Bulk interception warrants

Part of Investigatory Powers Bill – in the House of Commons at 3:30 pm on 7th June 2016.

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Photo of Thomas Tugendhat Thomas Tugendhat Conservative, Tonbridge and Malling 3:30 pm, 7th June 2016

It is a pleasure to serve under your chairmanship, Madam Deputy Speaker, particularly as you are appropriately attired in something that may indeed be collecting bulk data.

We are talking about amendments that would fundamentally undermine the very Bill that we have come to support, and would change the very tone of the debate. I speak very much in support of my right hon. and learned Friend Mr Grieve, who has gone through various aspects in quite significant detail, explaining to us time and again why the controls over the collection of bulk data are entirely appropriate. I also speak in support of Keir Starmer, who has been through the Bill with the eye he has as a former Director of Public Prosecutions, seeing both the loopholes and the potential abuses, and covering them off.

I also speak in support of the Solicitor General, who has done exactly the same for us, and the Minister for Security, who has brought forward a Bill that answers the very questions that this state must always ask itself: how we guard our citizens and keep them safe while also keeping them free. This Bill does exactly that.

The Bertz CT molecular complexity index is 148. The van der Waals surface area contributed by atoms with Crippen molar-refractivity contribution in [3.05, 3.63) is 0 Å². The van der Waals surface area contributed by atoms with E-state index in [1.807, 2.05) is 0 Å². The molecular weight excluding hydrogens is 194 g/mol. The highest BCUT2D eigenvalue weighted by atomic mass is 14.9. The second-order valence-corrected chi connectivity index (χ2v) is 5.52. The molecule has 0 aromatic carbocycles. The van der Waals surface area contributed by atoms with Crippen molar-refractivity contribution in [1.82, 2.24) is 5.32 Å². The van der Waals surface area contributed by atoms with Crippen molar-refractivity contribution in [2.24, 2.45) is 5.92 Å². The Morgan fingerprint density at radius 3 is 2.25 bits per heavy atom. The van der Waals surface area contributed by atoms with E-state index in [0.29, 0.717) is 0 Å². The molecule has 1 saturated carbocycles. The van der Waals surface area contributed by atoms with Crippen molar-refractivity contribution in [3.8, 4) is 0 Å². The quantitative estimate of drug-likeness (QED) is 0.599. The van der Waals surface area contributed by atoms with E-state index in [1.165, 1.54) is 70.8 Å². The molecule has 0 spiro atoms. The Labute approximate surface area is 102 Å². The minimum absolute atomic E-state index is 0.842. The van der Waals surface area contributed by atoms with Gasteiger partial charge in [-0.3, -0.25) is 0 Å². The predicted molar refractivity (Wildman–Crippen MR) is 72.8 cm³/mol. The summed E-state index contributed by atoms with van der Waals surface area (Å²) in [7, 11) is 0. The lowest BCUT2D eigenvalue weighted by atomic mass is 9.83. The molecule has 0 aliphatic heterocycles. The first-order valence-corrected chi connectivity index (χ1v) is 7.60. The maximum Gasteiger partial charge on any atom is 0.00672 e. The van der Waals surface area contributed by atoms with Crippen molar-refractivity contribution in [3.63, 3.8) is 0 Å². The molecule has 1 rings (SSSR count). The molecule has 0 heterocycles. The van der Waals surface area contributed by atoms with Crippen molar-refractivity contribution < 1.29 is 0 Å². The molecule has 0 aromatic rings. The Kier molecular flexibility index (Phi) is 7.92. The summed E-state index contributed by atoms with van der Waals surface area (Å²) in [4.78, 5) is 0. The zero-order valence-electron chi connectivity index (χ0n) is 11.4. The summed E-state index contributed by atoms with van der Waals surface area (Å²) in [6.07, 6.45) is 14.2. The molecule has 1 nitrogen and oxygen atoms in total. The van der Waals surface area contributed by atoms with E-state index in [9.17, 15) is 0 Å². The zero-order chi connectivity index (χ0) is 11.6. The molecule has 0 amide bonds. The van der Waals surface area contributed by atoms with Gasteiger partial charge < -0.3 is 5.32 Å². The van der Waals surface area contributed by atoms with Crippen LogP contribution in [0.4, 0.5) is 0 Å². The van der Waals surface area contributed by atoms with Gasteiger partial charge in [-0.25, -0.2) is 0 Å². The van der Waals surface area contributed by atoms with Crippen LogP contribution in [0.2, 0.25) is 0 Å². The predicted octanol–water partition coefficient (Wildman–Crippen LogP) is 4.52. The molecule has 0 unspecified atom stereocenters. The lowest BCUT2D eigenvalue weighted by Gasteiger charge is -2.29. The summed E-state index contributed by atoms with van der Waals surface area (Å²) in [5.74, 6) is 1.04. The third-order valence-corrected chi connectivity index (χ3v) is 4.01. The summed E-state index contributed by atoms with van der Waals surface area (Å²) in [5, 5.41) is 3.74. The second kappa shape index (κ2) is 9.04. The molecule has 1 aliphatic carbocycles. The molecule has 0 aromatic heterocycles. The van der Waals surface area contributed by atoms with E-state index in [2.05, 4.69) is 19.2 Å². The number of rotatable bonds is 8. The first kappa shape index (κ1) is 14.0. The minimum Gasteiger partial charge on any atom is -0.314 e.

My first encounter with bulk data collection came in the constituency of my right hon. and learned Friend the Member for Beaconsfield, where the Defence School of Languages was sited. I was going through vast amounts of Arabic text. Although I was doing so in a most junior and rather ineffective manner, I learned how it was done properly. I was only a student; the masters have learned from that great Scots mathematician John Napier, who in the 17th century developed the logarithm, and whose lesson to us all, through mathematics, is how to build the pattern, understand the shape and break the code. That is why bulk data matter. We cannot build patterns without data and without volume, and we cannot make shapes without substance.

The bulk data are not themselves intelligence. As an intelligence officer in Her Majesty’s armed forces I was very proud to work on intelligence. It is not the raw product. It is what is analysed, what is useful and what decisions can be made from. That is not the bulk or the mass—the intelligence is the product. I am sorry to say that there appears to be a slight misunderstanding as to what is the intrusion. The intrusion is surely not the clay from which the form is made, but only the detail on the individual that could be used against them. The Bill does not allow that without the tightest of safeguards, both from former judges and from serving Ministers.